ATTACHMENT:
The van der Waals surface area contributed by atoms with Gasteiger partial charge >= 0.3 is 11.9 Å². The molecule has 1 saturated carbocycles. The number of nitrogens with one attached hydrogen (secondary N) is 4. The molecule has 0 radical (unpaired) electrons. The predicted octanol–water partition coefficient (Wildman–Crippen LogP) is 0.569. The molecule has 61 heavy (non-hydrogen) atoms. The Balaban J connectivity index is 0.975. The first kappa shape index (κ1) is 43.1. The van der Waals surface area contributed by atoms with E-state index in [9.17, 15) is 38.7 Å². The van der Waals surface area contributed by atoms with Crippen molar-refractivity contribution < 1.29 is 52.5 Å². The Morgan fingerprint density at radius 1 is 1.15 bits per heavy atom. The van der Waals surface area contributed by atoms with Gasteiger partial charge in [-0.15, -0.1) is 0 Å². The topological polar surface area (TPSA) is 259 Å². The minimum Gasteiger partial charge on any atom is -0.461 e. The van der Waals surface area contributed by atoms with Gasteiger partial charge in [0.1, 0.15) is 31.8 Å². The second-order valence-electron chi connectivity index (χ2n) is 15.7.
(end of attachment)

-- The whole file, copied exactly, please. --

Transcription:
The van der Waals surface area contributed by atoms with Gasteiger partial charge >= 0.3 is 11.9 Å². The molecule has 1 saturated carbocycles. The number of nitrogens with one attached hydrogen (secondary N) is 4. The molecule has 0 radical (unpaired) electrons. The predicted octanol–water partition coefficient (Wildman–Crippen LogP) is 0.569. The molecule has 61 heavy (non-hydrogen) atoms. The Balaban J connectivity index is 0.975. The first kappa shape index (κ1) is 43.1. The van der Waals surface area contributed by atoms with E-state index in [9.17, 15) is 38.7 Å². The van der Waals surface area contributed by atoms with Crippen molar-refractivity contribution < 1.29 is 52.5 Å². The Morgan fingerprint density at radius 1 is 1.15 bits per heavy atom. The van der Waals surface area contributed by atoms with Gasteiger partial charge in [-0.15, -0.1) is 0 Å². The topological polar surface area (TPSA) is 259 Å². The minimum Gasteiger partial charge on any atom is -0.461 e. The van der Waals surface area contributed by atoms with Gasteiger partial charge in [0.1, 0.15) is 31.8 Å². The second-order valence-electron chi connectivity index (χ2n) is 15.7.